Healthcare stocks tumbled this morning for a very good reason.
Amazon has announced that it has partnered with JP Morgan and Warren Buffet's Berkshire Hathaway to create a new health care company for their own employees.
If we take their stated intentions at face value, they're doing this for one simple reason: the cost of health care in America is ridiculous and providing health care for their employees isn't getting any cheaper so they're taking control of their own destiny.
The independent company will be “free from profit-making incentives and constraints,” they said. It will initially focus on technology to provide “simplified, high-quality and transparent healthcare” at a “reasonable” cost for its more than 500,000 employees in the United States, they said. [...]
The plan, currently in the early stages, will be spearheaded by Berkshire investment officer Todd Combs, JPMorgan managing director Marvelle Berchtold and Amazon senior vice president Beth Galetti.
“The ballooning costs of healthcare act as a hungry tapeworm on the American economy,” said Berkshire Hathaway Chairman and Chief Executive Officer Warren Buffett. “Our group does not come to this problem with answers. But we also do not accept it as inevitable.”
I have wildly mixed feelings about this.
If these companies believe they could lower the cost of health care by providing it themselves instead of contracting a middle-man, creating their own provider makes perfect sense. If they control the provider, they can control prices. Amazon can use its enormous bulk purchasing power to lower the cost of drugs.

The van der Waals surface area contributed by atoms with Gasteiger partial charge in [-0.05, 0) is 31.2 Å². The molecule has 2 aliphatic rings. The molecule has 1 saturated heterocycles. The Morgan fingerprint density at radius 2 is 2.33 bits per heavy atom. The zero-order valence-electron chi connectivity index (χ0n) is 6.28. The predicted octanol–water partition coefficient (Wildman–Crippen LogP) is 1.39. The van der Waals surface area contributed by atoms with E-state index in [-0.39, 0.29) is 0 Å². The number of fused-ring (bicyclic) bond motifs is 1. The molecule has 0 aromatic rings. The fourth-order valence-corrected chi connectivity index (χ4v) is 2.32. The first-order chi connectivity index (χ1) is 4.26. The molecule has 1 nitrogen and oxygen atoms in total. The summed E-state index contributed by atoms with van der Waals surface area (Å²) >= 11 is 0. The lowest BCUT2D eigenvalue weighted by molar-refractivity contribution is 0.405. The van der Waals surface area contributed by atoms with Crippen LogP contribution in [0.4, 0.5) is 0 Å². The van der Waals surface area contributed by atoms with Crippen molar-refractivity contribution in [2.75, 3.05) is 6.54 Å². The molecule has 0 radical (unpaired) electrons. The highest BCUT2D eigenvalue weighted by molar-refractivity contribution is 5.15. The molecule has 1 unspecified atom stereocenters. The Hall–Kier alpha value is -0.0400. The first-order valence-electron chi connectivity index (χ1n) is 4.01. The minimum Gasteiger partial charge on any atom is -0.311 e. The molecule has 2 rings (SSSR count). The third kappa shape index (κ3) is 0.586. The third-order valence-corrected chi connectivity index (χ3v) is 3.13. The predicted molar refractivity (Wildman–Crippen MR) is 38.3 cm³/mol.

That all makes sense, but this also offers a troubling vision of the future of access to health care in America.
The fact that we tie health care to employment in this country creates problems, but in the future affordable coverage could also be tied to employment at specific companies.
Those fears may be overblown, and so could the anticipated benefits of creating their own provider, but this is uncharted territory so we don't know what's going to happen.
There's at least one part of this that I find very amusing. It's amusing to see massive insurance industry providers like UnitedHealth Group, which saw its market value drop by $19 billion following Amazon's announcement, sleeping in a bed of their own making.
We may never have a single-payer health care system in this country, especially not if the insurance industry has anything to say about it, but that doesn't mean the insurance industry as we've known it will always be the dominant force in health care. Their arrogance and piss-poor management could still get the best of them if Amazon's new venture is successful and if more companies follow their lead.
The industry was anticipating that Amazon would start its own pharmacy business to sell prescription drugs, but I don't think anyone anticipated this.
The cost of health care in America is a choke-collar around the entire economy and while Obamacare did reduce growth is health care spending, the problem is very far from solved. Republicans in Washington are also doing everything they can to reverse the gains made under Obamacare.